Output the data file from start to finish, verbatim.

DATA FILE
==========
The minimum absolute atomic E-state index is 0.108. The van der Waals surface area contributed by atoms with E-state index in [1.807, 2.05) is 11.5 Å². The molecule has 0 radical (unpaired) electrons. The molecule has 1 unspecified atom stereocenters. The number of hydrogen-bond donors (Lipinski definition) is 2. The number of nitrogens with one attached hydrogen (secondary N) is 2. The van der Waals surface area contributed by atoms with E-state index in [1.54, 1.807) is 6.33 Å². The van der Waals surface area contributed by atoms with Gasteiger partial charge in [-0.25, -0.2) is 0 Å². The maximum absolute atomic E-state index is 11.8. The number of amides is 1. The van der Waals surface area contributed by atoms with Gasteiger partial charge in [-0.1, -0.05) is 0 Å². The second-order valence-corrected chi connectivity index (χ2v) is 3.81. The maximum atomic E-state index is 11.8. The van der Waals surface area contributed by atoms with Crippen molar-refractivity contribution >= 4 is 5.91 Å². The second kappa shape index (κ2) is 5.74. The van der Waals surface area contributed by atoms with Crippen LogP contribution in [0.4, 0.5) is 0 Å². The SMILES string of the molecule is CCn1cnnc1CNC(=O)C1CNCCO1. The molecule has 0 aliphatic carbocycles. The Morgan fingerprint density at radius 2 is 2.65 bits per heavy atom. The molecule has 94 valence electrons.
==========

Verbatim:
The minimum absolute atomic E-state index is 0.108. The van der Waals surface area contributed by atoms with E-state index in [1.807, 2.05) is 11.5 Å². The molecule has 0 radical (unpaired) electrons. The molecule has 1 unspecified atom stereocenters. The number of hydrogen-bond donors (Lipinski definition) is 2. The number of nitrogens with one attached hydrogen (secondary N) is 2. The van der Waals surface area contributed by atoms with E-state index in [1.54, 1.807) is 6.33 Å². The van der Waals surface area contributed by atoms with Gasteiger partial charge in [-0.25, -0.2) is 0 Å². The maximum absolute atomic E-state index is 11.8. The number of amides is 1. The van der Waals surface area contributed by atoms with Gasteiger partial charge in [-0.1, -0.05) is 0 Å². The second-order valence-corrected chi connectivity index (χ2v) is 3.81. The maximum atomic E-state index is 11.8. The van der Waals surface area contributed by atoms with Crippen molar-refractivity contribution >= 4 is 5.91 Å². The second kappa shape index (κ2) is 5.74. The van der Waals surface area contributed by atoms with Crippen LogP contribution in [0.4, 0.5) is 0 Å². The SMILES string of the molecule is CCn1cnnc1CNC(=O)C1CNCCO1. The molecule has 0 aliphatic carbocycles. The Morgan fingerprint density at radius 2 is 2.65 bits per heavy atom. The molecule has 94 valence electrons.